On November 10, 1870, Eugenie Chauvet died "under circumstances that unquestionably indicated criminal practice. The coroner examined Eugenie's body the following day. He testified, "I found that her death was brought on by injuries inflicted on the womb." She was not pregnant at the time of her death but her uterus was enlarged, indicating a recent pregnancy. He believed that the two injuries had been caused by "a sharp pointed instrument."
He had examined some powders associated with the case, and concluded that they were morphine.
Simon M. Cohen, an astrologer, was charged with arranging the abortion.
At the coroner's inquest, Mrs. Julia Harvey testified that before dying, Eugenie had told her that Dr. C. C. O'Donnell
had performed an abortion on her. Cohen also testified that O'Donnell
had admitted to him that he had perpetrated an abortion on Eugenie.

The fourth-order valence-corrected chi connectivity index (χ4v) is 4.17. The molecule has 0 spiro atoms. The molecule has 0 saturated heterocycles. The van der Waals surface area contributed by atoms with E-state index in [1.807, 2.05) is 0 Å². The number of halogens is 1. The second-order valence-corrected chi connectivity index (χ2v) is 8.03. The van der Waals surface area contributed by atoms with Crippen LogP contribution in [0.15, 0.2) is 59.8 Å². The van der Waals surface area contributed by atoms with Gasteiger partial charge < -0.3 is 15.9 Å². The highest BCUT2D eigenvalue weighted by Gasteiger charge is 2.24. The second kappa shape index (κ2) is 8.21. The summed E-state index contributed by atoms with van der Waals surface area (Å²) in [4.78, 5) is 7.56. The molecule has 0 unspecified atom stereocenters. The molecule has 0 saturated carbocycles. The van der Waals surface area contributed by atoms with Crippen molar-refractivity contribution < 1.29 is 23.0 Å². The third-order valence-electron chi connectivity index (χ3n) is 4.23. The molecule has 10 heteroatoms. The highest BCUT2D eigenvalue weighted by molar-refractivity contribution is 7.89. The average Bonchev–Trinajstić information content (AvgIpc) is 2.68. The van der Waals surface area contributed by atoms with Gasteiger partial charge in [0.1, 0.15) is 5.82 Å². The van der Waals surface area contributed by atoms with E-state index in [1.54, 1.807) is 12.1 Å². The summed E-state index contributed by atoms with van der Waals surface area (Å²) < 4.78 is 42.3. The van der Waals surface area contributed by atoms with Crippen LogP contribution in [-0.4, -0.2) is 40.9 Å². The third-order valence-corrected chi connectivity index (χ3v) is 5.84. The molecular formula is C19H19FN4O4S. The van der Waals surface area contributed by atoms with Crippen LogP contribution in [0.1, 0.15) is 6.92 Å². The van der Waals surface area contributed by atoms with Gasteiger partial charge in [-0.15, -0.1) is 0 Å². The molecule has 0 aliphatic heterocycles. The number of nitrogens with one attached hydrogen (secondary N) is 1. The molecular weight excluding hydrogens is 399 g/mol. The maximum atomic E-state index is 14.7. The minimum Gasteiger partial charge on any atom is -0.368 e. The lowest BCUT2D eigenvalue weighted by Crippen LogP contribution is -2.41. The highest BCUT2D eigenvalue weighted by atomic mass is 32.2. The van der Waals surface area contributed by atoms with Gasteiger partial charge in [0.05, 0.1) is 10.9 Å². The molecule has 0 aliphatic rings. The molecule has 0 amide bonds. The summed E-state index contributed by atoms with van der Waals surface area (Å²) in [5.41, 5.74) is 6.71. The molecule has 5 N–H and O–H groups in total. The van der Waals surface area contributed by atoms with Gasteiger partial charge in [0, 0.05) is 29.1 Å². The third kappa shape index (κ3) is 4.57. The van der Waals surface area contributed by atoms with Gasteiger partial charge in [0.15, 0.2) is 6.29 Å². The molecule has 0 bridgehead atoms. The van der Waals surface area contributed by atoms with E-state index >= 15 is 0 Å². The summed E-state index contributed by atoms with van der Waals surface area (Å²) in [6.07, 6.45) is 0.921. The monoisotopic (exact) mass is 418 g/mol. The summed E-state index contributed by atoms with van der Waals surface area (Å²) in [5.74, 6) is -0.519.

Frederick Downer, a carpenter, said that he had known Eugenie for about
five months when she had asked him to arrange a room for himself at Mrs.
Harvey's establishment. He saw Eugenie two or three times a week.
Eugenie, he said, became ill with chills and fever and took to bed at
Mrs. Harvey's house, where she was visited by a man asking if there was a
sick lady there. The person in question, whom Downer pointed out, was
O'Donnell. After being there for about two hours, O'Donnell had sent
Downer out to a pharmacy with a prescription for some powders, which
Downer had obligingly obtained.
Downer said that Eugenie remained sick with chills and fever for about six weeks.
However, the case was thrown out because it hadn't been ascertained that
Eugenie had known that she was going to die when she told Mrs. Harvey
about the abortion, thus her statement was inadmissible as a deathbed
"'Dr.' C. C. O'Donnell," San Francisco Chronicle, December 3, 1870
"The Chauvet Case," San Francisco Chronicle, December 4, 1870